Typing Writer

Oh yes, oh yes, I do indeed have a Smith-Corona portable stashed away under our fancy new computer, and I bang away on it at least once a week, generator or no generator.

Typing Writer

The Writing Life

By Charles McKelvy

Some years back, certainly before June 2009, I purchased a refurbished Smith-Corona portable typewriter from Firme Office Supply in Michigan City, Indiana.

Why?

Because we were having one power failure after another back then, and we did not have a generator, and I was writing for three newspapers, and—well, it made sense to have a back-up writing machine that relied only on human power.

That’s what I told Natalie at the time, and she okayed the purchase, which I know was well under $100. Probably more like $50.

Anyway, I wanted that Smith-Corona portable at Firme Office Supply because I had had one just like it at Morgan Park High School in Chicago. That good, old Smith-Corona served me well enough to produce a letter-perfect term paper my senior year that won me an A in both English and Civics. I took that Smith-Corona to Illinois State University with me, and it continued to work its magic, even earning me a little drinking money by banging out last-minute papers for desperate fraternity brothers. As in: Hey, Goodtime (my nickname at the time), you’re an English major, and you got that fancy typewriter, how about making some easy money writing my paper on the sex lives of fruit flies that’s due tomorrow at 8 a.m. Of course, they had the nerve to complain when my caffeinated efforts got them only Cs and Ds, but my Smith-Corona and I were making our way through college with money to spare.

Yep. Been there, and done that with a Smith-Corona that, sadly, I gave away when fancy computers came of age.

So, of course, I wanted that Smith-Corona portable at Firme Office Supply, and, of course, I bought it and brought it home, and, yes, when we lost power for more than three days in June 2009 to a 90 mph wind shear, I broke out my new, used tool and banged out copy for the newspapers I was writing for at the time. I literally handed them copy that they were able to scan into their computers, and off we went.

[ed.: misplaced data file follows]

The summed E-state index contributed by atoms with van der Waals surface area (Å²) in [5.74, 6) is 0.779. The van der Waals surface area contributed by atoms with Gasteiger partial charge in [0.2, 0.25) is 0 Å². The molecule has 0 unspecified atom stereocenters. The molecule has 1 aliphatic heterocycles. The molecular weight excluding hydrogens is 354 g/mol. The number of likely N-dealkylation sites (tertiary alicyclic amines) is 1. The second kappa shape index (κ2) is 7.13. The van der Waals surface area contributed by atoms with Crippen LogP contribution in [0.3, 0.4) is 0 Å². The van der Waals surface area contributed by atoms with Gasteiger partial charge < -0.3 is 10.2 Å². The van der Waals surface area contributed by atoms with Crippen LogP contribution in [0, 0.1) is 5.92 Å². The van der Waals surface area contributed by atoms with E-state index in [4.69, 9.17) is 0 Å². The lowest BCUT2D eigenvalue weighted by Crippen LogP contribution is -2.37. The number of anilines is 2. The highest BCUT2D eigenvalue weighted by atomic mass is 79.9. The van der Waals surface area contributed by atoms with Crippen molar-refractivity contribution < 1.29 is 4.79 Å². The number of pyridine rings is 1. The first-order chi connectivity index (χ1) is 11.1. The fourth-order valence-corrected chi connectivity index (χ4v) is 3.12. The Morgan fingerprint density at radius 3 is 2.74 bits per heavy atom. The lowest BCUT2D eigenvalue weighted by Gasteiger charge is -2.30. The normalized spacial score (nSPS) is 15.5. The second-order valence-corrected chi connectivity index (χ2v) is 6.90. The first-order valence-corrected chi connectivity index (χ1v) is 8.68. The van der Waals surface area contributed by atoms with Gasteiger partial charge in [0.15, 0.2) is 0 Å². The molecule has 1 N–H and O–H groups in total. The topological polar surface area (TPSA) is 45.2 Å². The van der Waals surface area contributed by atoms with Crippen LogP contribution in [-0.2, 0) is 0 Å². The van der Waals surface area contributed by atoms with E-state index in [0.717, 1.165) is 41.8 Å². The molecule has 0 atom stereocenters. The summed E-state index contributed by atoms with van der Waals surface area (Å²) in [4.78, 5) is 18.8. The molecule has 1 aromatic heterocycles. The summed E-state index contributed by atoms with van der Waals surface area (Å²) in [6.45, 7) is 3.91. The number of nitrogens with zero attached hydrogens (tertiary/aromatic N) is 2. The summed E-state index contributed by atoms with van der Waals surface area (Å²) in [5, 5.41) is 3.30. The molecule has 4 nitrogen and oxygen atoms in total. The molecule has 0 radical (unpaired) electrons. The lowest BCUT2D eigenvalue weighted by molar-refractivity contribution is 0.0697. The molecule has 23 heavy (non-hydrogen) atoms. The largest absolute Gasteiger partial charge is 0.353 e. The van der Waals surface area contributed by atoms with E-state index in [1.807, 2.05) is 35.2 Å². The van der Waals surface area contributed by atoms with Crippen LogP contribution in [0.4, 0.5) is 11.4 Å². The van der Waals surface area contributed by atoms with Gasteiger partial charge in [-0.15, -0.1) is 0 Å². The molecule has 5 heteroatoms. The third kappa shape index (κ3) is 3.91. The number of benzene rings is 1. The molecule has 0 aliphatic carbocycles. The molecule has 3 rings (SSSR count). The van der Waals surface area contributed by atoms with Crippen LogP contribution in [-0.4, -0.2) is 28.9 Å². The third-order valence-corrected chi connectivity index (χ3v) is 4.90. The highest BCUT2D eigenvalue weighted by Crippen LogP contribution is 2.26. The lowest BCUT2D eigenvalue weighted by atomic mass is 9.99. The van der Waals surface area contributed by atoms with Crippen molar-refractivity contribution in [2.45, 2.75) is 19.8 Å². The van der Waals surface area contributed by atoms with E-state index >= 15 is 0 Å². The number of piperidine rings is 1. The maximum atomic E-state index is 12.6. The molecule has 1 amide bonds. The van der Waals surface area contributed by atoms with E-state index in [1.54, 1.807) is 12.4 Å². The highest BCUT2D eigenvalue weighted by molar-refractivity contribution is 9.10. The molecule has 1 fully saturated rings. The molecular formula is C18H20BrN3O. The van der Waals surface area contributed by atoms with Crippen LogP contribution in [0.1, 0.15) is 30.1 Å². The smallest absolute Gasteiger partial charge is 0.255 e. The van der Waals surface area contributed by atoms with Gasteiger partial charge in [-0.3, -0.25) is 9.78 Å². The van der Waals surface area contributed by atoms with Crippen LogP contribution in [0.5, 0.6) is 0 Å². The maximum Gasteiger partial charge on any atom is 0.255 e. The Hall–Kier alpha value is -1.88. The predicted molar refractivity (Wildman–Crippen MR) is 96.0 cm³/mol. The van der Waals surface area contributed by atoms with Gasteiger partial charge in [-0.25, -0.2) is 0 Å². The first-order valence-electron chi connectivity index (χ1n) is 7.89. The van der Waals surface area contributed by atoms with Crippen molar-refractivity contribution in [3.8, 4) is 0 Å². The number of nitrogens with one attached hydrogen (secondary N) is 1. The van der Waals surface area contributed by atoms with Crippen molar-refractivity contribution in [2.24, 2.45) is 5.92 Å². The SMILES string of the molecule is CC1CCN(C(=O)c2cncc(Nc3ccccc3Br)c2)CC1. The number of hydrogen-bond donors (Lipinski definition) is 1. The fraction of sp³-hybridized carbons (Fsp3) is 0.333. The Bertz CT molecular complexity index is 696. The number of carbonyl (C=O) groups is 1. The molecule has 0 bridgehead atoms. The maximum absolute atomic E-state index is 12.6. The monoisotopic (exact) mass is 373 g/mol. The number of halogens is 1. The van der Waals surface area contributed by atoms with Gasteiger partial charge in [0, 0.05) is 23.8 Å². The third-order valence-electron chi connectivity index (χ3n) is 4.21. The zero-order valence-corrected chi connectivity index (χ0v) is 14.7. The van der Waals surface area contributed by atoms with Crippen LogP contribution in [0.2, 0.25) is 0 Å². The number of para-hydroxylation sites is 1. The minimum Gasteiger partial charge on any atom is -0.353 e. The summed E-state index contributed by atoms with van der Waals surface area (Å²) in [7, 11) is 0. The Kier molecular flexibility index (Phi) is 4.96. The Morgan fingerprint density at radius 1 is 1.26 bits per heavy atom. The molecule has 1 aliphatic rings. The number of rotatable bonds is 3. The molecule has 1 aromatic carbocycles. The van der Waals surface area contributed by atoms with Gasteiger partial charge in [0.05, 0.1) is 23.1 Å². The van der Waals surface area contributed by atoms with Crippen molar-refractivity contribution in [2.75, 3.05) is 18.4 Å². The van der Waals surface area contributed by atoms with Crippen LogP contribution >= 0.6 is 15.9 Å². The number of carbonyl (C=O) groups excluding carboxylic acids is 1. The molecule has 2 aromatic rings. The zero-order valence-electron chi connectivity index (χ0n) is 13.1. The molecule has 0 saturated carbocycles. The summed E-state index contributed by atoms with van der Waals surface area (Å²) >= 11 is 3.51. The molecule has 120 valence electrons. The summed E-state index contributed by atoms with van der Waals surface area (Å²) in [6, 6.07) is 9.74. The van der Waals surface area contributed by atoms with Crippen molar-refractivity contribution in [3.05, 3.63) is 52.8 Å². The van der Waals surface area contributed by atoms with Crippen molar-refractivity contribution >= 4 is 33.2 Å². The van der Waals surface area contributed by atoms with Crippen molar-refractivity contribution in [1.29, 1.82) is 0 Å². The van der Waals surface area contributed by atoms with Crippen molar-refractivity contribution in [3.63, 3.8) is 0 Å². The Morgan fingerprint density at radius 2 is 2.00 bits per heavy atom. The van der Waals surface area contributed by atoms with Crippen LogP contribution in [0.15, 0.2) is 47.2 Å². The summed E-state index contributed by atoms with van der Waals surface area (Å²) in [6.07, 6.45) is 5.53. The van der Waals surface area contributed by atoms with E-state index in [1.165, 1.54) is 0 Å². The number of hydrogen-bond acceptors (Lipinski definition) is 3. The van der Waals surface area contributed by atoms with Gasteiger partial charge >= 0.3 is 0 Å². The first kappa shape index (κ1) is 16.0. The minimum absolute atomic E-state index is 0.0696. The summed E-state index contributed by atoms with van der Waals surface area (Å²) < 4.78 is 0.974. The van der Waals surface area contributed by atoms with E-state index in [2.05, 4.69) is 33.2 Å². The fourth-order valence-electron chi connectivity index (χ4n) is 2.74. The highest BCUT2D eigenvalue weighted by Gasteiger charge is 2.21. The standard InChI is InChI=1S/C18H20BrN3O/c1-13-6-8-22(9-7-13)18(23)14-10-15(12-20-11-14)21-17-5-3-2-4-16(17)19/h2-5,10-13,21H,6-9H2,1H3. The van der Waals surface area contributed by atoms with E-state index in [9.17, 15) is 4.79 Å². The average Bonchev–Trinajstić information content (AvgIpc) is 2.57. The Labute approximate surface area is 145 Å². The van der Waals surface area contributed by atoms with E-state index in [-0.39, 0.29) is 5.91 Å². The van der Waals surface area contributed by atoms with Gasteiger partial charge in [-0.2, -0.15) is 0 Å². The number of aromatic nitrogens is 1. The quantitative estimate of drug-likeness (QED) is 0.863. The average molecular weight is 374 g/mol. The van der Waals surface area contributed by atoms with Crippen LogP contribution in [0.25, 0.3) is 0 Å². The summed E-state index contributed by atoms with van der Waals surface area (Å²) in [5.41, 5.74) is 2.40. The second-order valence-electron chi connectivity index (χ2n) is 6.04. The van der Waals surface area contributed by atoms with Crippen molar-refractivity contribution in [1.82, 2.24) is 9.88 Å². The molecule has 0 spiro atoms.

We suffered more power outages in the meantime, and I have put that Smith-Corona back on my desk next to the dead computer and banged out copy the old-fashioned way. Took my fingers, hands and wrists and bit of conditioning, but they came around, and I got to writing up a storm on the old manual again.

Loved it.

And I still do, even though we had enough of power outages by installing a full-house generator in April 2016.

We’re never without power now, and the computer knows it.

But it also knows that there—under the desk upon which it sits all proud and gleaming—stands a Smith-Corona portable ready to go to work.

And go to work it does on a weekly basis when I write to some friends who don’t get out much the old-school way.

They enjoy the typed letters I send them, and I enjoy composing on my new, used Smith-Corona. I like the feel, the smell, and the bell that signals it’s time to hit the return bar and start a new line of type. All of it is so, so good.

So good, in fact, that I’ve come up with this crazy idea:

How about I start a page on this blog called Typing Writer and post weekly musings composed on my Smith-Corona.

Any interest?

Your typed responses will be greatly appreciated.

Write on!

###

The Red Brick Cafe in downtown Baroda, Michigan takes five after another hot Open Mic Night. (Thursdays 7 to 9 p.m.)

The new typewriter on the desk. It arrived in time for the Blue Moon.

The Remington Quiet-Riter strikes again.

Sorry, Charley, no Olympics for Mardi Gras.

The bearded blogger has some advice for you writers out there:

Keeping Chicago Time at LaSalle and Jackson.

I’m telling you: composing on a manual typewriter is all the rage.

What a wonderful world it could be.

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